Few RIA bosses have the bandwidth — or the clout — to participate in think tanks that seek to push the industry forward by trying new things. Brent Brodeski, CEO of Savant Capital Management, belongs to two.

One is Zero Alpha Group, or ZAG, which has eight member firms that together manage more than $14 billion. They share an investment and fiduciary philosophy; and their collective goal is to improve their marketing, compliance, technology and client service. (The most recent member, Tucson’s TCI Wealth Advisors, with AUM of $1.7 billion, joined just last week.) Brodeski’s other think tank, the Alliance for Registered Investment Advisors, or aRIA, consists of six firms with different business models and combined assets of $22.2 billion. All the members have been in M&A deals of one kind or another, and the organization helps them find new opportunities for inorganic growth, while also producing white papers on topics like succession planning.

“They’re very different groups that push different buttons for me and Savant,” says Brodeski, whose Rockford, Ill., firm manages $4.2 billion. “They don’t overlap, or hardly at all.”

It might seem counterintuitive for the heads of top-notch advice firms to spend time and money flying around the country to share business secrets with rivals. But that’s exactly how these firms keep getting better, according to the organizations’ leaders. Furthermore, when members speak at industry events, people tend to pay attention to their ideas.

The aRIA website uses the term “think tank,” though in quotation marks. And even though ZAG calls itself a “study group,” the group acts like a think tank. The website lays out a detailed wealth-management philosophy and features white papers from advisors of member firms. More practically, the group’s members collectively exert pricing power with vendors, so they’re able to get products and services like investment research and CRM tools at competitive rates.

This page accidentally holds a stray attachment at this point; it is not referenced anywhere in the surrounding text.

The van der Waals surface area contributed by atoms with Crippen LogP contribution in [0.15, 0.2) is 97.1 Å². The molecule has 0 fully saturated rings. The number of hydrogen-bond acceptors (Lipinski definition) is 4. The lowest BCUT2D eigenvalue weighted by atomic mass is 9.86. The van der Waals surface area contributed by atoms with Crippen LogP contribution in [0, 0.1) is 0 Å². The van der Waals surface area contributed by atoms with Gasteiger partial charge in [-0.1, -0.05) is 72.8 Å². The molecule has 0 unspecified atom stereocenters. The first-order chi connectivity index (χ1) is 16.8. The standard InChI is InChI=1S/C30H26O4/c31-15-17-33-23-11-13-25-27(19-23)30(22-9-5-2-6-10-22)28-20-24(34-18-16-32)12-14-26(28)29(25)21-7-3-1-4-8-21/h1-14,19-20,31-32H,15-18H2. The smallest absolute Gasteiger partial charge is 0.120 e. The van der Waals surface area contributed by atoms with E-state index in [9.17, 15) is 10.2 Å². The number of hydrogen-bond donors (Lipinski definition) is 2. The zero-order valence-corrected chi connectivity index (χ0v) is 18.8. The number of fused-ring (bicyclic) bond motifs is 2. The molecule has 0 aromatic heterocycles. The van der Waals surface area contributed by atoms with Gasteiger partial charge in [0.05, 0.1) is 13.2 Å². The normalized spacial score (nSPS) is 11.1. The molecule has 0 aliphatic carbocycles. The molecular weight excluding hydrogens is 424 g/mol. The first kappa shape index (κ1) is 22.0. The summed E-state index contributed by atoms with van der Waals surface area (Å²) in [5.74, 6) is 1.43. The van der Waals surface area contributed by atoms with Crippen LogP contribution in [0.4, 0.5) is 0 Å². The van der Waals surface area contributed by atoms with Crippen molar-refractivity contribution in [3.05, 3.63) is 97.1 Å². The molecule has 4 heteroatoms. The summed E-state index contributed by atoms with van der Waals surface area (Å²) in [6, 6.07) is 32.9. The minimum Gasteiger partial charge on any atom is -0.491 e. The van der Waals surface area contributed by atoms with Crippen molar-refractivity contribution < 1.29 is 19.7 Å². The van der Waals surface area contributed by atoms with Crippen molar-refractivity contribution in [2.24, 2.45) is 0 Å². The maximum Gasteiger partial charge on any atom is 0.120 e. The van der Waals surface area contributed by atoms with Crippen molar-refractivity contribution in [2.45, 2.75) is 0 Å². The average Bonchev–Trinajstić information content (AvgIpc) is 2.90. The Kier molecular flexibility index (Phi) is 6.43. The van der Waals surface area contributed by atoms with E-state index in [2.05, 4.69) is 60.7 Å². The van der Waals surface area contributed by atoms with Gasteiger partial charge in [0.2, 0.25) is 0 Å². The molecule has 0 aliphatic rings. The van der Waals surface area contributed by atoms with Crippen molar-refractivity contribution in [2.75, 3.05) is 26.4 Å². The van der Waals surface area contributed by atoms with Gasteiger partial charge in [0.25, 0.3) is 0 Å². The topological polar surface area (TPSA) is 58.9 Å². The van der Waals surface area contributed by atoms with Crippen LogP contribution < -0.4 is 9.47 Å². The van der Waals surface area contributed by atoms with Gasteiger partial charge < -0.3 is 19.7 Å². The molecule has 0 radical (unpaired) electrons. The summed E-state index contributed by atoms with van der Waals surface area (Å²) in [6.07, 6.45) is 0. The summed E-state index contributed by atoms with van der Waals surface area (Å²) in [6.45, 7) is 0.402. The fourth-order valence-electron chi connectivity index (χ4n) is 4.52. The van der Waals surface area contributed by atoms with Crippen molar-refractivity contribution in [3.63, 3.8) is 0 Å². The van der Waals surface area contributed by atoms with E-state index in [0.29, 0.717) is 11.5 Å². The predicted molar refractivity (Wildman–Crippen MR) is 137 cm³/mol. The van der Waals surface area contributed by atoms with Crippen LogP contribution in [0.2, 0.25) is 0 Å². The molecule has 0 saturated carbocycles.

Brent Brodeski
ZAG’s nomenclature notwithstanding, advisor study groups are far more common than think tanks. Study groups primarily trade notes on best practices and generally have more members. For example, the Summit Study Group consists of about a dozen firms with AUM of at least $100 million each, says former member Bill Brams of Harvest Advisers, which manages $110 million in Fort Washington, Penn. Like think tanks, Summit has an elected governing body, corporate sponsors and a website. The group holds biannual meetings at or near a member firm, with guest speakers and sessions focused on trends in financial planning, investments, tax law and technology. But while Summit members may write white papers and essays, they’re not published under the group’s name; and Summit doesn’t seek a role in shaping industry practices.

ZAG and aRIA have something else the study group lacks: an executive director whose sole job is to keep the think tanks on mission. In fact, they have the same executive director. Katie Cullen works full-time with ZAG in Minneapolis, Minn., and part-time with aRIA. When he saw her contribution to ZAG, an entity that’s existed for nearly 20 years, Brodeski recruited her to aRIA, which is in its third year. Cullen supervises new-member evaluations, negotiates third-party relationships and ensures members adhere to meeting agendas.

Thinkers’ Challenges

Even with the help of an efficient executive director, there are ample challenges to running productive think tanks. For instance, ZAG realized it had to treat clients, advisors and member firms as three distinct constituencies that could benefit from the group’s work, according to president Justin Stets. He’s also president of member-firm Carlson Capital Management, which oversees $1.2 billion in Northfield, Minn. Now the challenge is allocating resources judiciously, so the costs of a project like CRM optimization are borne by the right members. “For a business to be successful, it needs to share best practices and collaborate with others to deliver that to clients,” Stets says. “We’re all getting better at this.”

For aRIA, the challenge is figuring out the next step, says John Furey, the group’s founder and principal at Phoenix-based consultancy Advisor Growth Strategies. The think tank is considering an initiative that would allow dozens of firms to participate in a limited capacity. Maintaining trust and transparency during meetings is Furey’s main priority. “A lot of firms I know would not work well in a group like this,” he says. “They would not want to share the good, bad and ugly, because of competition and replication fears.”